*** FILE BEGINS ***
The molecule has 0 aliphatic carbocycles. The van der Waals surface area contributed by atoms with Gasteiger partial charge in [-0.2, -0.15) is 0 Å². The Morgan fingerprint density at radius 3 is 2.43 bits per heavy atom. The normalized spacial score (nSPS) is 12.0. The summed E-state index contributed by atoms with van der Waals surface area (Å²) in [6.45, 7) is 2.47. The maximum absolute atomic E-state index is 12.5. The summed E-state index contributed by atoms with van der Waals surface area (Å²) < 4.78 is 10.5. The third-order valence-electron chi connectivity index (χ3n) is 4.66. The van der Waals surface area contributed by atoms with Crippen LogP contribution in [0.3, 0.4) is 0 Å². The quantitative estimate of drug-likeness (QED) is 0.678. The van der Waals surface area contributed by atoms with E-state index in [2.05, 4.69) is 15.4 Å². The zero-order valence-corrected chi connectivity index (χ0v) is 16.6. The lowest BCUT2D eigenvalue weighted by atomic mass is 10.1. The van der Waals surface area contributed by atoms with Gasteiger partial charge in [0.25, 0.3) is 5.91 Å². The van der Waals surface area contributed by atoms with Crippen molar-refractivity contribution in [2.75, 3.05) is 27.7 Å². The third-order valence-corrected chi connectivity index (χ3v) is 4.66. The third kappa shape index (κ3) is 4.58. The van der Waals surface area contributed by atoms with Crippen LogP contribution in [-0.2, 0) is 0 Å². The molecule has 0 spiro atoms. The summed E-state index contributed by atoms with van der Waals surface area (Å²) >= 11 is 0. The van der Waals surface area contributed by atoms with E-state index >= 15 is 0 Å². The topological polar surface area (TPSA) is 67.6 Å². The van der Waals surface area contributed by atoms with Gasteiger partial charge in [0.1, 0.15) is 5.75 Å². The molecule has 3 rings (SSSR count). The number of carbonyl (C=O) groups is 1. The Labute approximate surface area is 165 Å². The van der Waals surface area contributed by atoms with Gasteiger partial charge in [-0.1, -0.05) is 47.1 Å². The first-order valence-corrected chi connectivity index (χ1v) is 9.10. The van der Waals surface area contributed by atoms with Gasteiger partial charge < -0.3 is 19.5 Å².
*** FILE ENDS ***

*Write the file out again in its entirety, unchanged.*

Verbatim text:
The molecule has 0 aliphatic carbocycles. The van der Waals surface area contributed by atoms with Gasteiger partial charge in [-0.2, -0.15) is 0 Å². The Morgan fingerprint density at radius 3 is 2.43 bits per heavy atom. The normalized spacial score (nSPS) is 12.0. The summed E-state index contributed by atoms with van der Waals surface area (Å²) in [6.45, 7) is 2.47. The maximum absolute atomic E-state index is 12.5. The summed E-state index contributed by atoms with van der Waals surface area (Å²) < 4.78 is 10.5. The third-order valence-electron chi connectivity index (χ3n) is 4.66. The van der Waals surface area contributed by atoms with Crippen LogP contribution in [0.3, 0.4) is 0 Å². The quantitative estimate of drug-likeness (QED) is 0.678. The van der Waals surface area contributed by atoms with E-state index in [2.05, 4.69) is 15.4 Å². The zero-order valence-corrected chi connectivity index (χ0v) is 16.6. The lowest BCUT2D eigenvalue weighted by atomic mass is 10.1. The van der Waals surface area contributed by atoms with Gasteiger partial charge in [0.25, 0.3) is 5.91 Å². The van der Waals surface area contributed by atoms with Crippen molar-refractivity contribution in [2.75, 3.05) is 27.7 Å². The third-order valence-corrected chi connectivity index (χ3v) is 4.66. The third kappa shape index (κ3) is 4.58. The van der Waals surface area contributed by atoms with Crippen LogP contribution in [-0.2, 0) is 0 Å². The molecule has 0 spiro atoms. The summed E-state index contributed by atoms with van der Waals surface area (Å²) >= 11 is 0. The van der Waals surface area contributed by atoms with E-state index >= 15 is 0 Å². The topological polar surface area (TPSA) is 67.6 Å². The van der Waals surface area contributed by atoms with Gasteiger partial charge in [0.1, 0.15) is 5.75 Å². The molecule has 3 rings (SSSR count). The number of carbonyl (C=O) groups is 1. The Labute approximate surface area is 165 Å². The van der Waals surface area contributed by atoms with Gasteiger partial charge in [-0.1, -0.05) is 47.1 Å². The first-order valence-corrected chi connectivity index (χ1v) is 9.10. The van der Waals surface area contributed by atoms with Gasteiger partial charge < -0.3 is 19.5 Å².